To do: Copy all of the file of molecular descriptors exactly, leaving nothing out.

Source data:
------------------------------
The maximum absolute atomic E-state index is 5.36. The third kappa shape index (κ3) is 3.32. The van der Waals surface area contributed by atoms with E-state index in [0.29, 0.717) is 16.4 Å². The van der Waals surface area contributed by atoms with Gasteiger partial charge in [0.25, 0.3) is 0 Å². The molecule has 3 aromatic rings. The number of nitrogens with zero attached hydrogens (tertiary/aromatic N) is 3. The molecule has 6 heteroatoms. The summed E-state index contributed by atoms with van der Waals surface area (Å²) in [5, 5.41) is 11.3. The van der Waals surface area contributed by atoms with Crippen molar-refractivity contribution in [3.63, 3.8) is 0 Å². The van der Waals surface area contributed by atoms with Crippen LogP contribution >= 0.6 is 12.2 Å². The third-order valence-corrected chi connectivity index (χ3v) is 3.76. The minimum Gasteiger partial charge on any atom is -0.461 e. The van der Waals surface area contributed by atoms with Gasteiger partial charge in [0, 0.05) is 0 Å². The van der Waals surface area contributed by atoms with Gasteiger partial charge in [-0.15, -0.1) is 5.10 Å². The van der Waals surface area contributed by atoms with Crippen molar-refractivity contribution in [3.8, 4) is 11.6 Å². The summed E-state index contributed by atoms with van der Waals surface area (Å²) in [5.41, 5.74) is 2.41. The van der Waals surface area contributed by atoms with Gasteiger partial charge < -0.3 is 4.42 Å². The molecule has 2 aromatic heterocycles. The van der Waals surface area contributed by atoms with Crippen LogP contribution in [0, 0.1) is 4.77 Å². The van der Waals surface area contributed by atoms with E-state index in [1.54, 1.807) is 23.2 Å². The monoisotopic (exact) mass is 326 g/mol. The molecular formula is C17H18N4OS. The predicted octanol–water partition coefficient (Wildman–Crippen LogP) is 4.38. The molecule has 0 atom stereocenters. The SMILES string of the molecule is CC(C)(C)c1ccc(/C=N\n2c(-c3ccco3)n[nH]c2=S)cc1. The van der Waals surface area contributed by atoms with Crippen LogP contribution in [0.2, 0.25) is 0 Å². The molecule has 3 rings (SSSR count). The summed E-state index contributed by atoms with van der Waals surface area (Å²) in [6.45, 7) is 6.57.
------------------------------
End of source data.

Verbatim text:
The maximum absolute atomic E-state index is 5.36. The third kappa shape index (κ3) is 3.32. The van der Waals surface area contributed by atoms with E-state index in [0.29, 0.717) is 16.4 Å². The van der Waals surface area contributed by atoms with Gasteiger partial charge in [0.25, 0.3) is 0 Å². The molecule has 3 aromatic rings. The number of nitrogens with zero attached hydrogens (tertiary/aromatic N) is 3. The molecule has 6 heteroatoms. The summed E-state index contributed by atoms with van der Waals surface area (Å²) in [5, 5.41) is 11.3. The van der Waals surface area contributed by atoms with Crippen molar-refractivity contribution in [3.63, 3.8) is 0 Å². The van der Waals surface area contributed by atoms with Crippen LogP contribution >= 0.6 is 12.2 Å². The third-order valence-corrected chi connectivity index (χ3v) is 3.76. The minimum Gasteiger partial charge on any atom is -0.461 e. The van der Waals surface area contributed by atoms with Gasteiger partial charge in [0, 0.05) is 0 Å². The van der Waals surface area contributed by atoms with Gasteiger partial charge in [-0.15, -0.1) is 5.10 Å². The van der Waals surface area contributed by atoms with Crippen molar-refractivity contribution in [3.8, 4) is 11.6 Å². The summed E-state index contributed by atoms with van der Waals surface area (Å²) in [5.41, 5.74) is 2.41. The van der Waals surface area contributed by atoms with Gasteiger partial charge < -0.3 is 4.42 Å². The molecule has 2 aromatic heterocycles. The van der Waals surface area contributed by atoms with Crippen LogP contribution in [0, 0.1) is 4.77 Å². The van der Waals surface area contributed by atoms with E-state index in [1.54, 1.807) is 23.2 Å². The monoisotopic (exact) mass is 326 g/mol. The molecular formula is C17H18N4OS. The predicted octanol–water partition coefficient (Wildman–Crippen LogP) is 4.38. The molecule has 0 atom stereocenters. The SMILES string of the molecule is CC(C)(C)c1ccc(/C=N\n2c(-c3ccco3)n[nH]c2=S)cc1. The van der Waals surface area contributed by atoms with Crippen LogP contribution in [0.2, 0.25) is 0 Å². The molecule has 3 rings (SSSR count). The summed E-state index contributed by atoms with van der Waals surface area (Å²) in [6.45, 7) is 6.57.